The Playmobil Nativity Problem
Throughout my son’s childhood, I loved Playmobil toys. I think I loved them more than he did, and since I worked in a building above an FAO Schwartz store in downtown Boston, it was easy to keep adding little sets. I loved the miniature props, especially those in the sets that offered constructive and realistic social settings—an ambulance, a firetruck, a farmer’s market. The toys were well made. They were fun and educational, included open-ended play and imaginative story-telling and problem-solving. At some point I discovered the charming nativity set. Long after my son outgrew Playmobils and I had given all the other sets away, I enjoyed setting up the nativity scene with its manger and baby, the ewe and the lamb, the shepherds, the wise men, and their animals and treasures.
My first grandchild was born on December 17 this year. His mom is Black, and while i have long been concerned about racism and sought to educate myself about it, having a Black grandson suddenly shifted my lens. When I went to set up the nativity set, I realized realized there was a serious problem. All the figures depicted in this event set in a part of the world where people tend to have dark skin were depicted as white. (The one exception is one of the Wise Men, who is shown with dark skin.)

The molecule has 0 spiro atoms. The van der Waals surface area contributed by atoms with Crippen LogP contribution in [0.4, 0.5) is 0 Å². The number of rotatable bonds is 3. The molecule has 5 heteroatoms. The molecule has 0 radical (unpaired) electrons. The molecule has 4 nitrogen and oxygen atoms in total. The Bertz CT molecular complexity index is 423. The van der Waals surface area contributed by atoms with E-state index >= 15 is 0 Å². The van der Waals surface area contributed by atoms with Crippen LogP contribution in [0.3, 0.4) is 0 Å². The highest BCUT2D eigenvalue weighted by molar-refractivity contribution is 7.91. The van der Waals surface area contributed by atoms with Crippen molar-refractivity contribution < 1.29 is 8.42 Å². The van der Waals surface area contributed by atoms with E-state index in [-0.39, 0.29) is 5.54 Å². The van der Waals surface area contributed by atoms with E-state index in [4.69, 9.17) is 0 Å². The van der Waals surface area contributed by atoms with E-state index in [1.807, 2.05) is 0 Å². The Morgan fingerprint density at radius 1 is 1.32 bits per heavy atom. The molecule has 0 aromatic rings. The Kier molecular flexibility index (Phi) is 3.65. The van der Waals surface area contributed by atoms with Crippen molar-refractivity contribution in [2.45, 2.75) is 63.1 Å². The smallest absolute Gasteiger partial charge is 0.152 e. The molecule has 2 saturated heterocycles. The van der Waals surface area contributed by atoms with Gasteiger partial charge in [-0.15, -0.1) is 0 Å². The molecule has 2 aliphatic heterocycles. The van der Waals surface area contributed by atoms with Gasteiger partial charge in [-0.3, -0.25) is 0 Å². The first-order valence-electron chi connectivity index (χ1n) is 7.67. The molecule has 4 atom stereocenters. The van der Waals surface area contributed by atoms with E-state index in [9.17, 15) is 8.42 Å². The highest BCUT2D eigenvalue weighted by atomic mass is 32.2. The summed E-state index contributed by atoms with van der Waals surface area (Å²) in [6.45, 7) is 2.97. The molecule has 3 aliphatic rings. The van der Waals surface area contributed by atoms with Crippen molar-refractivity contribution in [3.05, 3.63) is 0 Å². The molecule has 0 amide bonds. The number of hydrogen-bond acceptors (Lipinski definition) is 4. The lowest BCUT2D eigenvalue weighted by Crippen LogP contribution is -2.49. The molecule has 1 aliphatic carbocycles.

There are a number of theologians who argue credibly that Jesus was dark-skinned. Given the part of the world where he lived and his heritage, this seems like it shouldn’t even be a question. Some even say he was Black (based, I believe, on his ancestry through Solomon and the Queen of Sheba). Whatever his exact skin shade, however, it seems obvious to me that he did not appear to be a white northern European, as he is so often depicted in many parts of the world.
I quickly went to the Playmobil website to see whether they might offer darker-skinned figures I could use in my set. Sadly, there were none. Furthermore, looking at the site, I realized that pretty much all the figures in those Playmobil sets I once loved are depicted as white. What exactly, i wondered, would a Playmobil set be educating my Black grandson about? The obvious answer is white normalcy. White supremacy, even, because white people apparently have the power to place themselves at the center or world events, even when there is not possibility that they were there.